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  • Experience With Feeding Tube

    Posted by BioNews Staff on November 2, 2021 at 2:12 pm

    While extremely weak with MG, I once had to use a feeding tube. I was in the hospital and was too weak to chew or swallow food, no matter how soft it was. The process of inserting a feeding tube was harrowing but I was grateful there was a way for me to get some nutrients in me.

    Have you had a feeding tube? What was the experience like? What would you tell someone who may have to be on one?

    Amy Cessina replied 2 years, 6 months ago 5 Members · 4 Replies
  • 4 Replies
  • ChrisM

    November 3, 2021 at 7:23 pm

    Yes I had one too when in crisis and lost all throat muscle function.  Like you, having the tube put in isn’t the most fun thing I’ve done!  But as you say, getting nutrients in is important in the fight to strengthen and get past the crisis.  That said, I still feel bad for the poor young therapist who was assigned to try my first drink.  I immediately choked on a sip of water resulting in a code blue and multiple medical personnel in my room within a minute.  Poor guy avoided me for the rest of my hospital stint.

  • Charles Karcher

    November 3, 2021 at 7:32 pm

    The most extreme of my symptoms was the near complete inability to swallow.  Before I was stabilized all four times I was in the hospital I required a feeding tube.  The first time they used a full size tube.  I thought I was going to die while they were getting it in.  It was perhaps the most horrible experience of my life.  The other times while hospitalized they used an ng tube which was much thinner.  That was uncomfortable to insert but no where near the agony of the full tube. No type of mitigation was used.  Each time I had the tube for the better part of a week for nourishment and administration of medicines.  The ng tube is more comfortable but because of its narrowness can become kinked.  In that case the old tube must be pulled out and a new one inserted.  More disturbing than anything about an exacerbation is the prospect of having a feeding tube inserted.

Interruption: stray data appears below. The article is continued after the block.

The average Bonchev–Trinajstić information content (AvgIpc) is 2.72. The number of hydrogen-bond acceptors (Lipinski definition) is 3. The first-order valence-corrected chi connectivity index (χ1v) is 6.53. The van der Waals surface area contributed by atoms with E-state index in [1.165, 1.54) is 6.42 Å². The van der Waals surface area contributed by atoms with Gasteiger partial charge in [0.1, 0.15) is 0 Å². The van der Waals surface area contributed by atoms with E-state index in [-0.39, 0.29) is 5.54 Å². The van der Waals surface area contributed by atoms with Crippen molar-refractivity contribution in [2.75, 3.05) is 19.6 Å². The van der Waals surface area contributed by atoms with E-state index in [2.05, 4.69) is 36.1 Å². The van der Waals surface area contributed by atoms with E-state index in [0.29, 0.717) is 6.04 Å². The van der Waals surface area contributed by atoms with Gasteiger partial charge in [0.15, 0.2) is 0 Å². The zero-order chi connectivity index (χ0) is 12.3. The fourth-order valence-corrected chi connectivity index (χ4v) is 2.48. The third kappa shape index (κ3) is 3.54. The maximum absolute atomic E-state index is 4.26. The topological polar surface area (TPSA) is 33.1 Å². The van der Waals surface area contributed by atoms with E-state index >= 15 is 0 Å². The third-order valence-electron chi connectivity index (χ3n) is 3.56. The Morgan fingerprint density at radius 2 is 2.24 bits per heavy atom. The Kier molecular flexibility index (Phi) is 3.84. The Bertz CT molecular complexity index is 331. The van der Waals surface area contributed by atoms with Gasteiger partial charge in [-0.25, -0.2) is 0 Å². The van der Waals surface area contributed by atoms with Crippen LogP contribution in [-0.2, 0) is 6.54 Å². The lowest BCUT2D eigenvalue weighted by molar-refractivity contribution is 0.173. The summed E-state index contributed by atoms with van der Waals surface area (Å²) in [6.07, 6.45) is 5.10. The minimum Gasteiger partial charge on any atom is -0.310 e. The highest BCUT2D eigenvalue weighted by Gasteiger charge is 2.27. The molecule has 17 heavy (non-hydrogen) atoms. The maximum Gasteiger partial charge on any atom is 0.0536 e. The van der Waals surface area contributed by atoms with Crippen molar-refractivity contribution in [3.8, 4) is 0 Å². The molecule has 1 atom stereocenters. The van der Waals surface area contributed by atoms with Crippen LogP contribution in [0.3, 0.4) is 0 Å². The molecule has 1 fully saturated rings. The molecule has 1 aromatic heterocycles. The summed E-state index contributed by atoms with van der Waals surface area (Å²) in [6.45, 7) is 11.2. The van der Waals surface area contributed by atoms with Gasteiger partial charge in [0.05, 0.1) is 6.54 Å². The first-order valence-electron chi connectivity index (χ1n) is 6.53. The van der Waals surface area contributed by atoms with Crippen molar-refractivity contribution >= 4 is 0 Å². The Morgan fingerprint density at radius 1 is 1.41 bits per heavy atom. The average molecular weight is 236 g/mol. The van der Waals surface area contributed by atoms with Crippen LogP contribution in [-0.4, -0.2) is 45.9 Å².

Due to my experience I would probably not tell anyone anything less that anticipation make it worse.  If you are in the hospital you have enough to worry about without worrying about an upcoming uncomfortable procedure.


  • Douglas Manning

    November 3, 2021 at 8:02 pm

    I’ve had experience with feeding tubes, ng tubes, and central line nutrition.

    Central line nutrition is far and away the most expensive and was used only when a crash was so severe that the hospital stay and recovery looked to extend for weeks. Although intrusive it is easy to live with and allowed me to work with speech therapy to restore my speaking, chewing, and swallowing.

    NG tubes were, for me, easier to onboard and much less intrusive day-to-day and allow speech to happen so much easier! as to worrying about the trauma of insertion I can only say, it happens quickly and so take solace in that.

    Feeding tubes are truly intrusive for me as a patient. It’s so hard to talk, makes my gag reflex happen on an hourly basis and is an awful experience if it happens again and again if they are not “left in” for days at a time.

    In the end, I would say to face any of these options as bravely as you can with the hope that it is part of getting you out of crisis. If you have the choice, I would choose an ng tube first and as part of your healthcare plan make this option known to family and your healthcare team.

  • Amy Cessina

    November 5, 2021 at 9:57 pm

    This post is scary but informational. But my son is a nurse  and he says when doctors order the feeding tubes they never stay for the insertion because it’s so bad. Make the nurses do it.

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